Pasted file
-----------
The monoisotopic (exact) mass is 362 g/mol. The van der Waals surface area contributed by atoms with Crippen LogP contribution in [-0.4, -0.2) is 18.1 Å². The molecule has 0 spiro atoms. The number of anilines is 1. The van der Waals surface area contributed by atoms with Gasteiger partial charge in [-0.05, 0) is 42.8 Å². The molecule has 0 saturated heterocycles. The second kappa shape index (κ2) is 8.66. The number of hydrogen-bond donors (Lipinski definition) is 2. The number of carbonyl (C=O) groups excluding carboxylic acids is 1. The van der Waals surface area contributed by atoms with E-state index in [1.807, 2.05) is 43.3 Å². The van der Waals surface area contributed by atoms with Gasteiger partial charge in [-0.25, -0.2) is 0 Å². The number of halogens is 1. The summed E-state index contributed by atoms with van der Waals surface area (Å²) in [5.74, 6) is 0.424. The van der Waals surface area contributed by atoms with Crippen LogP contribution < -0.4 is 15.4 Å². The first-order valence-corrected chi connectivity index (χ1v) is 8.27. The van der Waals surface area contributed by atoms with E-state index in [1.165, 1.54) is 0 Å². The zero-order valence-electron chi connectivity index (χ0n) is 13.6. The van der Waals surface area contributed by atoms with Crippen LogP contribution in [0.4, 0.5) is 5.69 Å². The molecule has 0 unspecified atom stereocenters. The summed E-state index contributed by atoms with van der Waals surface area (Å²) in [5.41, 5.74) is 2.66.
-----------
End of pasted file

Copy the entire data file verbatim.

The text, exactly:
The monoisotopic (exact) mass is 362 g/mol. The van der Waals surface area contributed by atoms with Crippen LogP contribution in [-0.4, -0.2) is 18.1 Å². The molecule has 0 spiro atoms. The number of anilines is 1. The van der Waals surface area contributed by atoms with Gasteiger partial charge in [-0.05, 0) is 42.8 Å². The molecule has 0 saturated heterocycles. The second kappa shape index (κ2) is 8.66. The number of hydrogen-bond donors (Lipinski definition) is 2. The number of carbonyl (C=O) groups excluding carboxylic acids is 1. The van der Waals surface area contributed by atoms with E-state index in [1.807, 2.05) is 43.3 Å². The van der Waals surface area contributed by atoms with Gasteiger partial charge in [-0.25, -0.2) is 0 Å². The number of halogens is 1. The summed E-state index contributed by atoms with van der Waals surface area (Å²) in [5.74, 6) is 0.424. The van der Waals surface area contributed by atoms with Crippen LogP contribution < -0.4 is 15.4 Å². The first-order valence-corrected chi connectivity index (χ1v) is 8.27. The van der Waals surface area contributed by atoms with E-state index in [1.165, 1.54) is 0 Å². The zero-order valence-electron chi connectivity index (χ0n) is 13.6. The van der Waals surface area contributed by atoms with Crippen LogP contribution in [0.4, 0.5) is 5.69 Å². The molecule has 0 unspecified atom stereocenters. The summed E-state index contributed by atoms with van der Waals surface area (Å²) in [5.41, 5.74) is 2.66.